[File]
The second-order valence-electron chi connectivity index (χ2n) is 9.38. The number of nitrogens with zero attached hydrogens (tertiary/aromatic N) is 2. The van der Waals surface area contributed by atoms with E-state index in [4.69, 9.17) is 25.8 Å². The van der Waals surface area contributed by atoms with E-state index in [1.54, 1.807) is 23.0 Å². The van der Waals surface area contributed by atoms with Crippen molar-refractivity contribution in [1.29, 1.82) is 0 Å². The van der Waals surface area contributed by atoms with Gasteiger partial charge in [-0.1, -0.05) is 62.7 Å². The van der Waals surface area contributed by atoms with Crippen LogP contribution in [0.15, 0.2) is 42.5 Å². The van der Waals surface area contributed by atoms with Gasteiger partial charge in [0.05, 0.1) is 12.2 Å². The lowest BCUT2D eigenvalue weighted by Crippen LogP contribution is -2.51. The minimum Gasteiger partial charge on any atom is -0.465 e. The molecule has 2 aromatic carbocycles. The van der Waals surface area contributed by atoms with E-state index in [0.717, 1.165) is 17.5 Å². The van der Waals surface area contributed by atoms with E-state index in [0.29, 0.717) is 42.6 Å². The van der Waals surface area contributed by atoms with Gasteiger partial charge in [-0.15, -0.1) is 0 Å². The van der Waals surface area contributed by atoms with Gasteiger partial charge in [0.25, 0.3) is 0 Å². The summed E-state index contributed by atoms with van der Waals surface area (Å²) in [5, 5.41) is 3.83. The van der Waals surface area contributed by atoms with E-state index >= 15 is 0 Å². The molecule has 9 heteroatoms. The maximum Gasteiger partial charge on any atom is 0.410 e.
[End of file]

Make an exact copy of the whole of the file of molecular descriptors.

The second-order valence-electron chi connectivity index (χ2n) is 9.38. The number of nitrogens with zero attached hydrogens (tertiary/aromatic N) is 2. The van der Waals surface area contributed by atoms with E-state index in [4.69, 9.17) is 25.8 Å². The van der Waals surface area contributed by atoms with E-state index in [1.54, 1.807) is 23.0 Å². The van der Waals surface area contributed by atoms with Crippen molar-refractivity contribution in [1.29, 1.82) is 0 Å². The van der Waals surface area contributed by atoms with Gasteiger partial charge in [-0.1, -0.05) is 62.7 Å². The van der Waals surface area contributed by atoms with Crippen LogP contribution in [0.15, 0.2) is 42.5 Å². The van der Waals surface area contributed by atoms with Gasteiger partial charge in [0.05, 0.1) is 12.2 Å². The lowest BCUT2D eigenvalue weighted by Crippen LogP contribution is -2.51. The minimum Gasteiger partial charge on any atom is -0.465 e. The molecule has 2 aromatic carbocycles. The van der Waals surface area contributed by atoms with E-state index in [0.717, 1.165) is 17.5 Å². The van der Waals surface area contributed by atoms with E-state index in [0.29, 0.717) is 42.6 Å². The van der Waals surface area contributed by atoms with Gasteiger partial charge in [-0.15, -0.1) is 0 Å². The van der Waals surface area contributed by atoms with Gasteiger partial charge in [0.25, 0.3) is 0 Å². The summed E-state index contributed by atoms with van der Waals surface area (Å²) in [5, 5.41) is 3.83. The van der Waals surface area contributed by atoms with E-state index >= 15 is 0 Å². The molecule has 9 heteroatoms. The maximum Gasteiger partial charge on any atom is 0.410 e.